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A quick explanation of Standard Deviation

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Standard deviation is a concept that is often beyond the regular toolkit of the average digital marketer. However, it isn’t difficult to understand. Widely used in analysis, it measures the range of variation that a data set has from its average value. In other words, it simply tells you how spread out the data is from the average.

To understand standard deviation, let’s first get a definition of what the mean is. The mean is simply the average of the data set. For example, let’s say your 5-channel campaign has respective CPCs of 1, 2, 3, 4, and 5 for each channel. Adding these up and dividing by the number gives you the overall mean CPC of the campaign. Written out, this would be (1+2+3+4+5)/5 = 3.

Now, let’s say your next campaign has CPCs of 2, 4, 6, 8, and 10. Following the same calculation as above, the mean of this campaign is (2+4+6+8+10)/5 = 6. So very simply, the mean CPC of this campaign is higher than the first campaign’s. That is to say, on average, the CPCs in the second campaign are higher than those in the first campaign.

However, the mean only tells us a very specific part of the data story. All it has given us is the central point of the data. It doesn’t tell us anything beyond that, and nothing about how spread out the data is. Worry not though, because this is where the standard deviation helps to augment your understanding of the data.

So how exactly is this measurement calculated? The formula used is admittedly a bit complicated, and Excel will have a handy formula for you, but for the curious ones, let’s look at it step by step.

  • First, we have to calculate the mean. Add up the data point values and then divide by the number of points we have like in the examples above.
  • Then we need to find the difference between the mean value, and each respective point of our data set. To do this, just subtract the mean from the value of each data point. Don’t worry if some of the results are negative.
  • Next for each data point difference that we just calculated, we need to square and add them all up together. This is why we don’t need to be concerned about having negative results. Squaring a negative number always gives a positive number.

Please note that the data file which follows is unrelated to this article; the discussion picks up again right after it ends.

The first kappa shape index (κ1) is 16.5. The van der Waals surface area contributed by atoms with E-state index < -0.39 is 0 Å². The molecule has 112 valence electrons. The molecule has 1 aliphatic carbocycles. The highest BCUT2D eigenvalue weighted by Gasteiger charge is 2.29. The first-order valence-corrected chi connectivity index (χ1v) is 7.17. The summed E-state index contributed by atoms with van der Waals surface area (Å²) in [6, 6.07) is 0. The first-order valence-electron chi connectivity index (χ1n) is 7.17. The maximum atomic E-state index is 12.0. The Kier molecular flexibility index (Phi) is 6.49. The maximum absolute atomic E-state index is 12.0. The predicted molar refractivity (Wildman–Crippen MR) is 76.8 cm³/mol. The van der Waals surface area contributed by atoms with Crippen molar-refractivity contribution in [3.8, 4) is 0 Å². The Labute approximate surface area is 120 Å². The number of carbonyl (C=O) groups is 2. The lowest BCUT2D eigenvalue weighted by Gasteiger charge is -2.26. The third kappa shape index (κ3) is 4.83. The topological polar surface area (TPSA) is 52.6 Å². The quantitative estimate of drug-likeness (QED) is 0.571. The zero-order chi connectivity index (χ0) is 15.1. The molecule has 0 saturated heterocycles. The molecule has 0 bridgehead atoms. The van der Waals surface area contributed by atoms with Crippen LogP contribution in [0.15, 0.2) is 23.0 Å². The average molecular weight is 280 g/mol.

• The next step is dividing by the total number of data points we have. Effectively, we are getting the mean of the squares.
  • Finally, we then take the square root of the result and the final outcome is the standard deviation.

Interpretation of this figure is quite straightforward. The higher the number, the wider the range of values in the data set. A low standard deviation just means that the data set is very consistent, as the data points are likely to be grouped around the mean.

How would standard deviation be relevant in a marketing case, then? Well, it would help to indicate how consistent your data is. As another example, it could help to inform you whether or not your CPCs (cost per click) are within the expected range, or if you’re experiencing sudden wider ranges of impressions or traffic numbers. If anything, it’s a single number that gives you an indication of the spread of the data, and this may prove useful as you’re trying to find explanations or justifications for the data.

Have you tried using standard deviation yet? How easy was it to use? Did it prove useful, or did your audience really understand it? Let us know!

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